Charlotte Nash at final budget proposal presentation.jpeg

Gwinnett County Commission Chairwoman Charlotte Nash gives her final proposed budget presentation at the Gwinnett Justice and Administration Center on Tuesday. Nash said she tried to build flexibility into the budget, which will be voted on and carried out by a mostly new county commission, including a new chairwoman, in January.

Gwinnett County Commission Chairwoman Charlotte Nash had to juggle two factors when preparing her final county budget proposal.

One is a transition of power that will happen before the budget is even voted on by commissioners. The other is trying to account for the uncertainty surrounding what impact the COVID-19 pandemic could have on county revenues.

“It is a transitional budget,” Nash said. “(And) we’ve also taken a little bit different approach with it because of the uncertainty related to the pandemic, both impact on revenues and potential additional costs, the uncertainty of how things are going to play out, the timing of the vaccine distribution process and that sort of thing.

“So, I would use the term cautious as well transitional.”

On Tuesday morning, Nash presented her final budget proposal to county leaders, including current commissioners as well as the three new commissioners — including a new chairwoman — who will take office in January.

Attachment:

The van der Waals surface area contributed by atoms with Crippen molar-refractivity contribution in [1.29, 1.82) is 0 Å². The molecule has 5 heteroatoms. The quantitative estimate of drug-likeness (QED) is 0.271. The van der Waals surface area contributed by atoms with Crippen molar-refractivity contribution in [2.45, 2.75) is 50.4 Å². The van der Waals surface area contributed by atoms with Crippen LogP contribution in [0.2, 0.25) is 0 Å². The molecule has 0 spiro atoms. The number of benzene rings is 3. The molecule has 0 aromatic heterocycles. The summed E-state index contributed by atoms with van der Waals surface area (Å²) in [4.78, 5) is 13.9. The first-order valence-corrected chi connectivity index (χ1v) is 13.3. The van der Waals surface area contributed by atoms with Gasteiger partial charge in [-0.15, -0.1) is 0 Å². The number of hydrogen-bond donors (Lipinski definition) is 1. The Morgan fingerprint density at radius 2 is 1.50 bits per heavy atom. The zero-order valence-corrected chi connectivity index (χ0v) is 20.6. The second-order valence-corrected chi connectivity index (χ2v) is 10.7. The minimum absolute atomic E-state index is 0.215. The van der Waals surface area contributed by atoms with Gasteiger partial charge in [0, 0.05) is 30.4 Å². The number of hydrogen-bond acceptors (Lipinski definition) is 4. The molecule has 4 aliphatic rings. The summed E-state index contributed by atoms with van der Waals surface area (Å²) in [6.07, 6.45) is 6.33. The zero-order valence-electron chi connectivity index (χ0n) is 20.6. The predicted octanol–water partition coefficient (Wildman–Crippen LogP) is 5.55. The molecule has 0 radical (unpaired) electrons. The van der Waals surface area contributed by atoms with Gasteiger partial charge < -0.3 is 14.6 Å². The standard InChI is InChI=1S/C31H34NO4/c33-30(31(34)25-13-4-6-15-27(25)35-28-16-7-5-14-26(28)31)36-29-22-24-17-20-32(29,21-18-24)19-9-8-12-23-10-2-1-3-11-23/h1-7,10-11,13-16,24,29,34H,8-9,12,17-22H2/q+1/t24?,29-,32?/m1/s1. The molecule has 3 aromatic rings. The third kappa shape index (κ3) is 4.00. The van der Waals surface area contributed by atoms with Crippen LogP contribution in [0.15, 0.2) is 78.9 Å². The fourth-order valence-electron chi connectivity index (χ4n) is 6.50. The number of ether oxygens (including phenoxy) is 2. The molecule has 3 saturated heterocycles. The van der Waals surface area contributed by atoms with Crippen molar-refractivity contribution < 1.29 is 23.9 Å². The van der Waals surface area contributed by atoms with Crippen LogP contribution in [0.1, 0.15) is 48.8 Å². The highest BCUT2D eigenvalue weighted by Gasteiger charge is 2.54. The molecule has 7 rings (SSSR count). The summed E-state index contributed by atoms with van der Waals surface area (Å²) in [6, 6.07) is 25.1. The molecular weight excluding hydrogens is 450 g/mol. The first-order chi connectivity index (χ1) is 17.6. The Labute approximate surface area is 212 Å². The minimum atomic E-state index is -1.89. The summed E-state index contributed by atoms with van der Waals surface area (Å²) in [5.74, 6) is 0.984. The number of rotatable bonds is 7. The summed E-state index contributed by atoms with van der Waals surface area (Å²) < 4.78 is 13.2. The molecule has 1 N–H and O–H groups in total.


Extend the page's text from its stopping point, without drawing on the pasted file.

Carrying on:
There wasn’t much in the way of frills in the $1.91 billion budget — which is up from the $1.84 billion approved for this year — but it does include some new items. Although it does include about 60 new positions, 33 of them are in the Gwinnett County Police Department.

The county is planning to cut general operating expenses in each department by 3%, but Nash said that will not impact employees salaries. Those are cost savings that could be made elsewhere, she said.

“That’s like office supplies, fuel, that kind of stuff,” Nash said. “The departments will just have to be a little bit more careful. We typically have under expenditure in most departments at the end of the year, so we’re in essence taking an educated estimate of what might have been left at the end of the year.”

This budget proposal was more about giving the county commission — three-fifths of which will be new faces — a basis to work with, but still have some room to take on their own projects. There is a reserve to fund items that departments requested, but which did not make it into the proposed budget.

“I tried to carve out a little bit more flexibility for the board that’s going to be in office in 2021 to put your stamp on it,” Nash told the new commissioners as well as the two commissioners who will still be in office, Marlene Fosque and Ben Ku.

“It’s an uncomfortable situation to be handed a budget that was put together by somebody else and not have some flexibility to try and address the priorities that you all have.”

Nash also had Fosque, the board’s vice-chairwoman, participate in the budget preparation process to provide continuity.

Commission Chairwoman-elect Nicole Love Hendrickson, who will have to see the budget carried out, said she plans to ask staff several questions about the budget during a meeting scheduled for next week, but she thanked Nash for the flexibility built into the budget.